Mysticism Vs. Mores

Explorers of the “inner world” of human consciousness – mystics, shamans, monks, prophets and students of metaphysics as well as (in more recent times) scientists in such areas as psychology and congnition – have discovered and mapped out a number of very interesting states of awareness which human beings can achieve.

These states of awareness can involve experiences like the following:

A profound experience of the essential unity of all things.

The dissolving of boundaries between self and other, object and subject.

An experience of a profound stillness underlying all things.

A sense of absolute love.

A sense of complete bliss.

A sense of great intelligence and purpose underlying all things.

I’ll keep the list short for the time being. To explorers returning from these states, the normal world, and the normal state of awareness can seem, in comparison, to be an illusion, or even an illness. With practice, the inner explorer can learn to carry some of this awareness with him back into normal life. Some people, in fact, achieve this awareness in a sudden, shocking experience and retain much of it on a semi-permanent basis.

Individuals with this altered perspective offer interesting observations about our normal human problems. Our real true, essence and identity, say these teachers, is this universal, loving, interconnected reality. Nearly all our human problems, say the teachers, arise from our seeing ourselves as separate entities, cut off from and in competition with, all the other separate, isolated entities.

To the mystic, pride makes no sense. All things are one. No imagined part of the whole is more important than any other part..

To the mystic, greed and theft makes no sense. Why take from one part of the whole to give to another part of the whole?

To the mystic, violence makes no sense. Do the branches of one tree war with each other? Why should one part of the whole hurt another part of the whole?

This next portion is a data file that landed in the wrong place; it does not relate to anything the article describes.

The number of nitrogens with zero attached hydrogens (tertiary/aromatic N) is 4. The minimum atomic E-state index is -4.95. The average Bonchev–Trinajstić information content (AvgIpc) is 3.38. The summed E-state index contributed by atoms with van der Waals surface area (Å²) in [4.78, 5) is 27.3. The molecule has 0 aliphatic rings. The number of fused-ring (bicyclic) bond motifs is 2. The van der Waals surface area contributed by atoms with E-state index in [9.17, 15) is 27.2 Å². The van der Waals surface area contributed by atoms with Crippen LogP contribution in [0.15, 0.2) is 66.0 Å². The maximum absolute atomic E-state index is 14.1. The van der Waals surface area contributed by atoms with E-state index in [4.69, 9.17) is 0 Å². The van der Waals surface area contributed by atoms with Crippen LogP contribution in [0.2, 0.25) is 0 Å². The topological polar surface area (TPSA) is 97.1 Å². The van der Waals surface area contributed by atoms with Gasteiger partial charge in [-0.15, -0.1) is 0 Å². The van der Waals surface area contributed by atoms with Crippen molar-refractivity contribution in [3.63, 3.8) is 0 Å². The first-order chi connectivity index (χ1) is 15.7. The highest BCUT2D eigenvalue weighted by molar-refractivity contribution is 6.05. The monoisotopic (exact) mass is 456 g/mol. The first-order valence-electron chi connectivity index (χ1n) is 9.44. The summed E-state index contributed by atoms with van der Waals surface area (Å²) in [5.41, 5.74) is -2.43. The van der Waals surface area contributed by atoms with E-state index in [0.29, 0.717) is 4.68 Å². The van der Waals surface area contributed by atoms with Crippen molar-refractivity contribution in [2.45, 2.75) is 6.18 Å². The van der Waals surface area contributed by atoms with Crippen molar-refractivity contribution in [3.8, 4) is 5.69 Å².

Now it’s true that by teaching social mores, it is possible to instill a minimum standard of behavior in most people. You can make people afraid of the law, or afraid of the wrath of God, or afraid of public ridicule. You can promise them rewards for obedience and punishments for failure. This will work to some extent (and is probably critical for society to survive at all) If you are particularly successful, you can get quite a few individuals motivated primarily by pride – by the desire to see themselves as decent, moral people and collect the psychological reward that the mores permit to such people.

But with all your mores, you are still contending against the basic limited, isolated perspective of the individual ego. Individuals will still feel great motivation to break social mores when they can get away with it if those mores conflict strongly enough with their individual desires.

The mystic, on the other hand, is in an entirely different position. The mystic is loving and generous and humble and peaceful simply because these are the only behaviors that make sense in the alternate awareness. There is no need to enforce social mores on the mystic. In fact, the mystic, in the role of prophet – is likely to be one of the first to point out the injustices and inequities associated with whatever version of the social mores you are working with.